I was thinking about `foo.let(Bar::method)` vs `fo...
# announcements
d
I was thinking about
foo.let(Bar::method)
vs
foo.let { Bar.method(it) }
in terms of compiler speed, thinking that the function reference opens up to fewer possibilities compared to a block, and it could have a slight, but measurable compilation speedup if used a lot. Generating a 1000 long file with identical
.let { .. }
and another file with
.let(func::ref)
resulted in
.let { ... }
being consistently slightly faster with 7.125 seconds vs 7.882 seconds. One hypothesis is that the function reference version is transformed to the block version during compilation, perhaps someone here knows more of the compiler internals to pitch in on that. As expected identical byte code is generated in both cases. When I then tried with Kotlin 1.4 M2, it turned out that the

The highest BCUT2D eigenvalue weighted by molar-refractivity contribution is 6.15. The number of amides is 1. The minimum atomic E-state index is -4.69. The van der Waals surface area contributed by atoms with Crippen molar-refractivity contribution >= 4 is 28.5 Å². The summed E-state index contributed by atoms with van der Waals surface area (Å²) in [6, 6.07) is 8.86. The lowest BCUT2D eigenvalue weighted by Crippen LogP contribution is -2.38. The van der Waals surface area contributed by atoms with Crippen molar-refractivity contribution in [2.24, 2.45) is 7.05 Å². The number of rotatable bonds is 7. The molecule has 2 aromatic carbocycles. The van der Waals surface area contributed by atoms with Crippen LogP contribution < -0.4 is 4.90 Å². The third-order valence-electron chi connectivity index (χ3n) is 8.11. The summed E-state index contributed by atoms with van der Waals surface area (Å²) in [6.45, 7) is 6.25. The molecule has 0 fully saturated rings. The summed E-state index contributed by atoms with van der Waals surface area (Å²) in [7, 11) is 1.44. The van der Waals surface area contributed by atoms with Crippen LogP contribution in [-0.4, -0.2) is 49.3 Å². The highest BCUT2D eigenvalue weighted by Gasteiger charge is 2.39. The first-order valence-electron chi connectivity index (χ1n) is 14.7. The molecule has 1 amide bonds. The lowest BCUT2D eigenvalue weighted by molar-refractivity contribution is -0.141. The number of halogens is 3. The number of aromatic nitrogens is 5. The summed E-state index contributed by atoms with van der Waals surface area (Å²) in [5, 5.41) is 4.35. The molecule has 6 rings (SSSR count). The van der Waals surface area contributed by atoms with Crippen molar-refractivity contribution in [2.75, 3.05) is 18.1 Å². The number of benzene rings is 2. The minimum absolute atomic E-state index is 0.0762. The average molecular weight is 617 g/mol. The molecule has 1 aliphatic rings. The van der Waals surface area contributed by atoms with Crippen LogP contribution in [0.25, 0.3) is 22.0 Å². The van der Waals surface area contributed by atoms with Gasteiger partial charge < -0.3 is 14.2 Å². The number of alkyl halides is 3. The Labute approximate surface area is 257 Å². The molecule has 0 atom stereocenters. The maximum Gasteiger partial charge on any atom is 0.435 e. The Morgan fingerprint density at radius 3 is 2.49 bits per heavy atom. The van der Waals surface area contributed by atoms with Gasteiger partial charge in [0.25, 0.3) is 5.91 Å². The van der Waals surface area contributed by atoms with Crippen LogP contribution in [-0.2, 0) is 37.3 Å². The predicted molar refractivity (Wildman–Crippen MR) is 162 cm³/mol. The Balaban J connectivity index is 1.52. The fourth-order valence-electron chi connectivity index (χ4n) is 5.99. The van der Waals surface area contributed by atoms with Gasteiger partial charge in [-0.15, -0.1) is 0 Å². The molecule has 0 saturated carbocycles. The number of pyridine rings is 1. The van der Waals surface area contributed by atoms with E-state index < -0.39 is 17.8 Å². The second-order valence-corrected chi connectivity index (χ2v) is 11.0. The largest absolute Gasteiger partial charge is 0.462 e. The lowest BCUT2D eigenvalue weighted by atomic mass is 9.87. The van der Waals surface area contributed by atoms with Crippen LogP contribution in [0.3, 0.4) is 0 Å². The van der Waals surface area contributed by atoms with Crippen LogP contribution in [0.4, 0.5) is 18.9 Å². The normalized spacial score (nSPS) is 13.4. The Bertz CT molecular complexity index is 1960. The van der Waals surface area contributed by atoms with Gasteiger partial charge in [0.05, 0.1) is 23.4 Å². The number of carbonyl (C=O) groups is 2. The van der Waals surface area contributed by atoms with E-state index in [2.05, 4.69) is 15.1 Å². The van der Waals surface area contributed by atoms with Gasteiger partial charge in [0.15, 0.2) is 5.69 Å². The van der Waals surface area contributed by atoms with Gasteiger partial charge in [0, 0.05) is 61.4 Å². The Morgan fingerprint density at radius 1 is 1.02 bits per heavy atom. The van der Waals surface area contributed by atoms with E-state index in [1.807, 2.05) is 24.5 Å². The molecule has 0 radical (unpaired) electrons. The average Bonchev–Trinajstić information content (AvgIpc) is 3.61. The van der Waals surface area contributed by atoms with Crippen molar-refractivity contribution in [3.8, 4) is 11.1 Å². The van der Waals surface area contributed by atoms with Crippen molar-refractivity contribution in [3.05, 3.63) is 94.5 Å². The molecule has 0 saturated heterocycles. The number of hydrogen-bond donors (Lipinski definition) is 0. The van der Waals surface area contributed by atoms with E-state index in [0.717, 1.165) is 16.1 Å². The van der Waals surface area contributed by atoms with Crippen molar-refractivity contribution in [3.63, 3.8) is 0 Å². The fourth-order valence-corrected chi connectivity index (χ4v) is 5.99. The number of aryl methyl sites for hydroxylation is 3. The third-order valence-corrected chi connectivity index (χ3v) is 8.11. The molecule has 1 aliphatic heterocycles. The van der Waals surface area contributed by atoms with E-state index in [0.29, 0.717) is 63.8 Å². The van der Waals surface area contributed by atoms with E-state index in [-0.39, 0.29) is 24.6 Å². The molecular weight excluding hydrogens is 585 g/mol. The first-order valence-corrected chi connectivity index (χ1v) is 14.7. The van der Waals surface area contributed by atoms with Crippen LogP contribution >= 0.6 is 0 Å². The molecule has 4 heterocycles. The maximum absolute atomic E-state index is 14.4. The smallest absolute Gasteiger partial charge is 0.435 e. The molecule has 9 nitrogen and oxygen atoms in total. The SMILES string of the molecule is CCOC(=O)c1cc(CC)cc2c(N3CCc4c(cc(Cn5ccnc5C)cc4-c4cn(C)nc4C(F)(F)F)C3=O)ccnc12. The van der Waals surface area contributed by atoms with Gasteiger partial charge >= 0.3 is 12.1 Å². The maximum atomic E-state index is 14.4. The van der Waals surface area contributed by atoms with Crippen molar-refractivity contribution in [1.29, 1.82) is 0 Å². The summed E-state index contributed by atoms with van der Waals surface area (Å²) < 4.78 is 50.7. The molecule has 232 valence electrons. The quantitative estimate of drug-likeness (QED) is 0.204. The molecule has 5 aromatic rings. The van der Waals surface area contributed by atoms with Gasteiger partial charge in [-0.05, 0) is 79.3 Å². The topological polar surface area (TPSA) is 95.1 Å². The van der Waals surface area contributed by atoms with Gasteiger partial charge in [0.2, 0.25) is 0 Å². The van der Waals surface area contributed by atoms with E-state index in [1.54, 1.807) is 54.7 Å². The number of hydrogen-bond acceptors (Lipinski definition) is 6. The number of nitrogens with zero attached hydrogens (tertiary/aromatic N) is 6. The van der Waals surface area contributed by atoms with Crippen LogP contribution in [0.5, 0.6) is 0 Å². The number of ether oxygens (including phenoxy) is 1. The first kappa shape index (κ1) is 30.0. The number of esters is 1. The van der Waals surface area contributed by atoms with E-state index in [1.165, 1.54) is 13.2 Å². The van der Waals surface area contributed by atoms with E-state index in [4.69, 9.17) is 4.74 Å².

.let { ... }
version had become slower, and has now consistently the exact same compilation speed as the function reference. Which is the reason to why I signed up to this slack ­čÖé Was hoping for the opposite as 1.4 is touted to improve compilation speed (but it's not like it's life or death which style is preferred).
z
FYI #compiler
k
that's not how you micro benchmark
d
If a file is recompiled a hundred times on an otherwise idle system, and another file goes through the same procedure, and both files compile to the same bytecode, and there is a consistent difference in time, then that difference is real. I've never called it a micro benchmark, and it was enough for exploring my curiosity.
k
What did you pick as your bar.method?
d
The same as bar::method.